He chose us in Christ before the foundation of the world,
that we should be holy and blameless before him.
He destined us in love to be his sons through Jesus Christ,
according to the purpose of his will,
to the praise of his glorious grace
which he freely bestowed on us in the Beloved.
(Eph. 1:4 - 6)
All of us, every single person, has a vocation. Before the foundation of the world, before we were formed in the womb, God chose us and created us with a particular, unique plan in mind. All of us have our own personal place in God’s purpose for the world, our unique voice in the great symphony of praise. Nobody is superfluous. No one can be exchanged for another.
God chose Mary and created her in a way excatly fitting to the task he had in mind for her in the plan of salvation. God prepared her and made her capable of freely responding to the call that was to be sent to her. Not because she had done anything to merit it - she didn’t even exist at the time - but as a gracious gift, according to the purpose of his free will, out of love for her and for all people who, through the child she bore, themselves became children of God and had love and glory bestowed upon them.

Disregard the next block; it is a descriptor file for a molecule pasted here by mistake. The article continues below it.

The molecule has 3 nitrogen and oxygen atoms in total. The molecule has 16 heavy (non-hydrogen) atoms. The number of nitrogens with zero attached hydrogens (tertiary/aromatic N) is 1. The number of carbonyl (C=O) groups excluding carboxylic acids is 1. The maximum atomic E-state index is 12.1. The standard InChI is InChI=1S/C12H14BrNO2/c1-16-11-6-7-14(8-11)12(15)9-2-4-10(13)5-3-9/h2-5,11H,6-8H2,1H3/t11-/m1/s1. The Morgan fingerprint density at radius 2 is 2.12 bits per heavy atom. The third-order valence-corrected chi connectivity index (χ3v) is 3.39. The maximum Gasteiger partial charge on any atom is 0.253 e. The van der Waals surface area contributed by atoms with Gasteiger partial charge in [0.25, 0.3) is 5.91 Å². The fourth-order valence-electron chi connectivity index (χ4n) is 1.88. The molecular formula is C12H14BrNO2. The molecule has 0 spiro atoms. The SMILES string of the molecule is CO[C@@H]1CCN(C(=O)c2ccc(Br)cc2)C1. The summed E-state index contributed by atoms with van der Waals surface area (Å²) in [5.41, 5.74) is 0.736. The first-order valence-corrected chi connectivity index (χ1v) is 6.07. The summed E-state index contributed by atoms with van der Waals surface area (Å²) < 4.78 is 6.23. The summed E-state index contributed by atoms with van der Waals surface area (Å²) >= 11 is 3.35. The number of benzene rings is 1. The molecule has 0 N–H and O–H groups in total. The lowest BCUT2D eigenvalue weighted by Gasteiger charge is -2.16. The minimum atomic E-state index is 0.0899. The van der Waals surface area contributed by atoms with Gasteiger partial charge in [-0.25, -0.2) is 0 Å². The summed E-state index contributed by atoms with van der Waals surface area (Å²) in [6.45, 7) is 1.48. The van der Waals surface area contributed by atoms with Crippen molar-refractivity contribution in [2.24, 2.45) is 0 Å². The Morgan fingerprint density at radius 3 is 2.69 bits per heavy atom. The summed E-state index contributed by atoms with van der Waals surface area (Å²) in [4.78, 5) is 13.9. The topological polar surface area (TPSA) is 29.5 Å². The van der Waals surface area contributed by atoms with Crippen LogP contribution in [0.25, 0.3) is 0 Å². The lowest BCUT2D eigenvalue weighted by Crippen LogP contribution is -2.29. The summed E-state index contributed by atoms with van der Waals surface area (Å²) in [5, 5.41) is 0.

God’s call to us is a call to become the person we are created to be, to live where we are meant to live and do what we are meant to do. It is the way we are meant to walk on our journey towards the moment where we can at last stand before God holy and blameless. It is also the gift we are meant to give the community of our brothers and sisters. When one is called and chosen, it is always with others in mind. By accepting and living out our vocation, we give our unique contribution to the whole, that which we are created to give.
Our vocation is truly an expression of God’s love for us, God’s mercy. God does not ask us to go against our nature or our deepest identity. He calls us to that which he created us for. He wants our joy to be complete and that we have life in abundance. God wants us to answer his call freely and in love, as it is given freely and in love.
Grace from the same merciful, loving God raises one person up time and again after frequent falls and failures, and preserves another from any stain of sin from the moment of conception. Maybe we can dare to say, then, that all of us, in the company of the Virgin Mary, Matthew the tax collector and Pope Francis, can enter into this Jubilee of Mercy gathered around the motto of the latter:
Miserando atque eligendo.